Thursday, January 24, 2008

Cookie Cutter Shark

http://3.bp.blogspot.com/_ckBlasgNSzg/SOVgs6MocFI/AAAAAAAAJMg/u7GkN0jzKIk/s400/Isistius+brasiliensis.jpg
The Cookie-cutter Shark is named after the cookie-shaped wounds that it leaves on the bodies of larger animals (see Related links, below).
This species has a small cigar-shaped body (up to about 50 cm in length), a conical snout and two low, spineless dorsal fins positioned posteriorly on the body. It is dark brown dorsally, lighter below, and has a distinct dark collar around the gill region (visible in the middle image). The entire ventral surface, with the exception of the dark collar, is covered in a dense network of tiny photophores, which in life produce an even greenish glow. The genus name Isistius is derived from Isis, the Egyptian goddess of light.
This species has small, erect teeth in the upper jaw and large triangular teeth in the lower jaw. The Cookie-cutter Shark attaches itself to its prey with its suctorial lips, and then spins to cut out a cookie-shaped plug of flesh from the larger animal.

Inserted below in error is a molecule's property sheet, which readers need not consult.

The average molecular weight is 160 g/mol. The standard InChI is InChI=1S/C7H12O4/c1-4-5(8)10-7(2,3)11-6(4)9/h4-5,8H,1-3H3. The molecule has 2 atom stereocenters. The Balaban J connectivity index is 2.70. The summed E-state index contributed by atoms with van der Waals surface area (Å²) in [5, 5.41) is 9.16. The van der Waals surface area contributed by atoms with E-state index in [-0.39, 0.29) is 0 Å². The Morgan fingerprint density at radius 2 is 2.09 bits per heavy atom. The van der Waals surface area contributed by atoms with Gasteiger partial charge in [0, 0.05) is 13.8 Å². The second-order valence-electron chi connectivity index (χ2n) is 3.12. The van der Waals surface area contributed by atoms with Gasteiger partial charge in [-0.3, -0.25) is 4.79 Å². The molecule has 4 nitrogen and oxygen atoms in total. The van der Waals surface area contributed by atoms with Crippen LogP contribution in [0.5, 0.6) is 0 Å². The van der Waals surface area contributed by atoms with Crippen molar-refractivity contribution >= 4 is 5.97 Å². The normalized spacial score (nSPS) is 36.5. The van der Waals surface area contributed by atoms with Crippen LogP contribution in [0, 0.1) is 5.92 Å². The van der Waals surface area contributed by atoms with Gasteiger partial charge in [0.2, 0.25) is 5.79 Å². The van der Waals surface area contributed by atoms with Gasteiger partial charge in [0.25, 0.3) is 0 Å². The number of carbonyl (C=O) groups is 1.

A recent theory (Widder, 1998) suggests that the feeding behaviour of the Cookie-cutter Shark may be even stranger than originally thought. It is counterilluminated, a dark colour above and lighter below (due to the light organs).
The dark collar is not illuminated, so would be silhouetted against the light from above. The theory suggests that this dark area would look like a small fish from below, and the Cookie-cutter Shark would wait for a larger predator to attack the "small fish". As the predator is about to attack, the Cookie-cutter Shark would turn and attack the attacker. The forward motion of the larger animal may even assist the Cookie-cutter Shark in removing the plug of flesh.
In addition to plugs of flesh from larger animals, the Cookie-cutter Shark is also known to eat squid. There are even reports of this species leaving crater-marks on the sonar domes of submarines.
Cookie-cutter Sharks are recorded from scattered localities around the world. In Australia they have been recorded from Queensland, New South Wales, Tasmania and Western Australia. They vertically migrate, being found in deep water, probably below 1000 m during the day, and migrating into surface waters at night.